Date: 07.10.2021

Container sea freight carrier reliability drops to an historical all-time low

Despite continuing global demand and freight rates breaking all records, vessel schedule reliability hit an all-time low in August and now ports have begun to turn away empty containers, due to the build-up of equipment that is delayed in its removal as a consequence.

Although schedule reliability has hovered between 35%-40% for most of the year, on the main ocean trade lanes, it dropped to 33.6% in August which, according to Sea-Intelligence data, is an all-time low for the 10 years it has tracked global schedule reliability.

Maersk, the best performing big carrier, is planning port omissions to improve schedule reliability, which are almost certain to include UK ports. This will create even greater delays for importers as containers destined for the UK are unloaded in ports on the Continent and require being feedered back to the final destination. Yet we hear today that Felixstowe is refusing to accept Maersk, Evergreen and CMA empties, as they have exceeded storage limits. (NOTE – We are taking immediate action to mitigate impact on our customers. See below.)

On an annualised basis, global reliability in August 2021 was -30.1% lower than August 2020, which continues the astonishing trend of yearly declines of over -30.0% in each month in 2021 so far. Bear in mind this is the global average considering all trades and there will be an even greater impact on specific shipping lanes. In addition this measure is only based on the quay to quay sector of a container movement and does not include further impact at origin or destination. If it was possible to assess and quantify the door to door comparison it is likely that 90%+ of movements have been lengthened since the pre-pandemic transit levels.

The schedule reliability decline is being shown most starkly on the Transpacific trade where performance has dropped to a staggering 9.9% (with the three alliances only averaging between 3.4% and 7.8%) the first time any of the 34 trade lanes has dropped below 10% since measurements were started 10 years ago.

The physical number of vessels deployed on liner services is a contributing factor in port congestion and the ensuing impact on schedules, with NAWC moving from an average of 1.9 vessels per week in 2019, to 5 in 202 and spiking further in 2021.

On Asia-North Europe, under normal circumstances, very few extra vessels are deployed and the initial impact of the pandemic was muted. This started to increase in 2021 and worsened due to the Suez Canal blockage, which has left ports handling more vessels than they are used to, which in turn adds to the bottleneck problems.

Unsurprisingly the average delay for late vessel arrivals also continued to deteriorate, increasing monthly by half a day to 7.57 days in August.

Maersk Line, was the most reliable top-14 carrier in August 2021, with schedule reliability of 45.6%, followed by Hamburg Süd with 38.0%. Another three carriers had schedule reliability between 30%-40%, with only three carriers recording schedule reliability of 20%-30%.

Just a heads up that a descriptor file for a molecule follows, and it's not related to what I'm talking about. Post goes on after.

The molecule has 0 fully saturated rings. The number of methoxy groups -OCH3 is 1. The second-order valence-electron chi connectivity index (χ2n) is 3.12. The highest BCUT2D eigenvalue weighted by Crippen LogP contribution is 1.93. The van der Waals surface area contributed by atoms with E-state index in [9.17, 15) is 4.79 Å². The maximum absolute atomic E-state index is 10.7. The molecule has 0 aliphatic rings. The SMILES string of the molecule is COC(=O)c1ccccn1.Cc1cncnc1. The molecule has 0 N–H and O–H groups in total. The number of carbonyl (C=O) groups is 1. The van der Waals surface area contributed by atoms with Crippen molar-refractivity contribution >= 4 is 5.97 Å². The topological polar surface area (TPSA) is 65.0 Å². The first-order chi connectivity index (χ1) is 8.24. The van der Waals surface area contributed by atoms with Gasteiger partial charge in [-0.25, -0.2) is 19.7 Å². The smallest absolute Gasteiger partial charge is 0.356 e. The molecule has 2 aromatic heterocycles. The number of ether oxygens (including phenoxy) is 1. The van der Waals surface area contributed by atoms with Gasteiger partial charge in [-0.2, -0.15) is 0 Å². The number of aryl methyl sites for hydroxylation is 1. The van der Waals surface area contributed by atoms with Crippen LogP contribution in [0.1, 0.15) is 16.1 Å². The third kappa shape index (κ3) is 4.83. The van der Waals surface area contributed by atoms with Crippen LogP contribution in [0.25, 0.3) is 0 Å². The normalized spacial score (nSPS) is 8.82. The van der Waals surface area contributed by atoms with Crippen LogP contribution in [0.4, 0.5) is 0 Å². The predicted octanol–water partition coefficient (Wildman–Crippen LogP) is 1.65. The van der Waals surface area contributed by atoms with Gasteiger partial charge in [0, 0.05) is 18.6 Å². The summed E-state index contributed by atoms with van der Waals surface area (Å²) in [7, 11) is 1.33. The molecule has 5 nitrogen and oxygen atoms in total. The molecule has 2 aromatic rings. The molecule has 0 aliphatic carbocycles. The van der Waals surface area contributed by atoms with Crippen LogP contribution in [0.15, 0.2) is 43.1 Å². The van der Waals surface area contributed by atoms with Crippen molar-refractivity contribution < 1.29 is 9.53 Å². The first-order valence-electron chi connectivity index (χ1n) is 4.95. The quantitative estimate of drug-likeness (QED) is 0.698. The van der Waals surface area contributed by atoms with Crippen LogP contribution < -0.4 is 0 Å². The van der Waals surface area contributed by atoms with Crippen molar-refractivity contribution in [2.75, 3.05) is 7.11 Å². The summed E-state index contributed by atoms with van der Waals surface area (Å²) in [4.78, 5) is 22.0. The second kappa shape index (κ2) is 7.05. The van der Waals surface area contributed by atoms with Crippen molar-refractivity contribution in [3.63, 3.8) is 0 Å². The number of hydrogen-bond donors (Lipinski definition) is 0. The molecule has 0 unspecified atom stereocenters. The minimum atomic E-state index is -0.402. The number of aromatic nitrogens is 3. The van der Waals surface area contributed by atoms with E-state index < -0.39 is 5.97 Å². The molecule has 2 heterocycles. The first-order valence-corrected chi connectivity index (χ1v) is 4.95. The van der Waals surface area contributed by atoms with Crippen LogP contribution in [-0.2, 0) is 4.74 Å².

Six carriers had schedule reliability of under 20%, with Evergreen recording the lowest August 2021 schedule reliability of just 11.5%. Only HMM recorded a M/M improvement in schedule reliability, of  1.6%, while no carrier recorded a Y/Y improvement, with the smallest Y/Y decline of -24.2% recorded by Maersk Line.

To improve schedule reliability Maersk has announced its plan to adjust vessel voyage numbers on Asia-North Europe services to match the corresponding actual weeks of departure. Blaming strong demand and network disruptions for hammering their schedule reliability.

Maersk is reducing the number of port calls to improve reliability and suggest that customers will want to plan their supply chains well ahead, particularly for the upcoming peaks.

China’s October Golden Week, Christmas and Chinese New Year will drive strong demand for container shipping for the last quarter of 2021, but port congestion, especially in Asia and Europe, and service delays are expected to put even more pressure on service schedules.

It is estimated with the delays and lengthening of the transits in the supply chain this is causing the equivalent of 10-25% reduction in container capacity and equipment availability with boxes being in the wrong place at the wrong time and unable to be utilised. In addition the impact on ports in creating congestion and the consequences of vessels arriving in bunches (as has been widely reported on the west coast of the USA) this creates further delays on arrival at destination, further diminishing reliability and the conveyance of products to market.

With network utilisation likely to remain above 95% for the largest carriers, due to current high demand and the virtual withdrawal of supply, with the extended shipping times, it is likely that the lines will implement extra loaders and ad hoc port omissions to help them improve reliability.

Repositioning empty equipment is critical, and as boxes remain in Europe, USA and other regions the severity of container shortages increases across Asia, which the lines have used to justify recent reductions in arrival free time and increases in storage fees.

The decision by the Port of Felixstowe to reduce empties is profoundly disturbing and while the lines are offering alternative restitution depots, these will all likely incur additional cost.

Our transport team has arranged some short term solutions to protect our customers, but clearly the situation will delay import activity, lead to build-up of empties inland and deteriorate, if it continues into next week.

We negotiate rate and volume agreements across all three alliances, so that we can access the biggest range of schedule reliability, service offerings and rates.